Encouraging people to drive to the bar

Written by tim


I get funny looks when the subject of zoning ordinances comes up, mostly because I end up hijacking the conversation to talk about the insanity of our parking laws.

But if other people are talking about it on their blogs, it’s only fair that I get to mention it here:
>[D]id you know that American cities usually require off-street parking at bars? To take a random example, the city of Long Beach, CA requires 20 parking spaces for every 1,000 square feet of gross floor area for “taverns.” I don’t know what the city thinks people are doing at these bars, but I assure you it’s drinking.

>This is how insane our mentality is. Even bars, businesses whose sole purpose is to sell alcohol for on-site consumption, “need” off-street parking. Even though we know that people drive to them, drink, and drive home. Drink and drive. Yeah, lets make sure these people have plenty of free parking.

Obviously it could be the case that some of those tavern patrons are designated drivers, but I’m opposed to the signal we’re sending here via our zoning laws: that a business which sells alcohol for immediate consumption is required to have a certain number of parking spaces. I don’t know on what planet that made sense to the lawmakers who wrote the code, but here on Earth, we’ve got a serious drunk driving problem and a serious greenhouse gas problem, both of which are exacerbated by these ill-thought-out regulations.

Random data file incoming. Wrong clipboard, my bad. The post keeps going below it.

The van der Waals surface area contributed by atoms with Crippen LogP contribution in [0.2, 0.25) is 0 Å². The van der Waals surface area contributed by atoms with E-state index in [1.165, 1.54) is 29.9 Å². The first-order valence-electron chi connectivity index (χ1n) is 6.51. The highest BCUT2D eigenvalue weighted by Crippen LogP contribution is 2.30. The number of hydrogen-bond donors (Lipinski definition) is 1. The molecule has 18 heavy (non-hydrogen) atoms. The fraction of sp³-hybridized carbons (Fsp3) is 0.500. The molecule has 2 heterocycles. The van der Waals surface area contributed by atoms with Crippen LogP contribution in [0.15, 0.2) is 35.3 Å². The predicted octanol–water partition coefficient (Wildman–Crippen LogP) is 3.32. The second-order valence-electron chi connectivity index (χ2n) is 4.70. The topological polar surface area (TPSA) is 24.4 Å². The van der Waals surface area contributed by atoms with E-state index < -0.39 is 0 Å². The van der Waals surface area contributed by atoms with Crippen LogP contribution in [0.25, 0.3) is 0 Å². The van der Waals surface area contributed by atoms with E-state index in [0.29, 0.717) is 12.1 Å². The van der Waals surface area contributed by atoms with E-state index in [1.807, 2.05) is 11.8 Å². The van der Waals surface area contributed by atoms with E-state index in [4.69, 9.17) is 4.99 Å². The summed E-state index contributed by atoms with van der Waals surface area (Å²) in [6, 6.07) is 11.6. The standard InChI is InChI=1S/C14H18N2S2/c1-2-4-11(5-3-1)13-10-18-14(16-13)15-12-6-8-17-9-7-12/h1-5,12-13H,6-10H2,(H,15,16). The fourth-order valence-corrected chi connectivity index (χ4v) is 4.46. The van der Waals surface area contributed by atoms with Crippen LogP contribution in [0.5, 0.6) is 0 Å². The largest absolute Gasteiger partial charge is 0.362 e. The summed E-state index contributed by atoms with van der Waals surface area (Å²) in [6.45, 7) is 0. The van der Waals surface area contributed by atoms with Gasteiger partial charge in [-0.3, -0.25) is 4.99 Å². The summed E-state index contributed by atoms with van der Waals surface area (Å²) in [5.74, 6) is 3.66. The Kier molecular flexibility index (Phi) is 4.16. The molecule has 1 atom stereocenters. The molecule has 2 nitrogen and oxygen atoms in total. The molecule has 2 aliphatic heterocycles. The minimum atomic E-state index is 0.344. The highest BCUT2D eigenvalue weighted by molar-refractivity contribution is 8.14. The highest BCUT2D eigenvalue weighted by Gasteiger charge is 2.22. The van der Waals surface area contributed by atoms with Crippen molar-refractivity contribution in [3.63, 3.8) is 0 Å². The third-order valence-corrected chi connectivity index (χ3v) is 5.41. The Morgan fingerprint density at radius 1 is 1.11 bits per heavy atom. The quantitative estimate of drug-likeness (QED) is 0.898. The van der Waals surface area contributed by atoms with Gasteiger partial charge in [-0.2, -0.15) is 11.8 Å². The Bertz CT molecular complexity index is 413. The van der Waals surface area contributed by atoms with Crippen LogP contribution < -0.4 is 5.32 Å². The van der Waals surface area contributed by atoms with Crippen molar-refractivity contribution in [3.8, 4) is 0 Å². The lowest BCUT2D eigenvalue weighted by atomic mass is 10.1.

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  1. J

    So because they have parking spaces at a business that sells adult beverages that mean we’re all going to drive drunk? Some people are mature enough to know when they have had enough or plan ahead with a Designate driver and if they have a DD they will need to park somewhere. Not all of us live in big cities with easy access to public transportation that’s running at 2 am. I think we have bigger things to worry about then bar parking lots.

  2. Anonymous

    No, I disagree with J: bars can provide as much parking as they want in general (especially outside the city). But zoning laws with minimum parking requirements mean bars located in the city have to provide giant parking lots. Even when they do not fit well and walking and public transit is readily available. Those free lots encourage people to consume gasoline driving there and drive again after consuming alcohol.
    That is one reason why zoning laws are ill thought-out.

  3. Lachtna

    I agree with you completely J.
    I have been at a local tavern a few times, have eaten there and NEVER drank anything other than a coke because I was driving.
    To assume that everyone that goes to a tavern wants to get drunk off their butt and then BE a butt and drive is insane.

  4. Doug

    I’m with Tim. The point isn’t that everyone who goes into a tavern comes out drunk. Instead, it’s a question of whether we should use our zoning policies to encourage public transit and other ways to get around. I think we should.
    And while I am certain that Lachtna and J are honorable, careful people who would never drive under the influence, I know from my experience in emergency services that far too many people come out of a bar thinking they can drive safely only to wind up in a crash, seriously injuring themselves or others.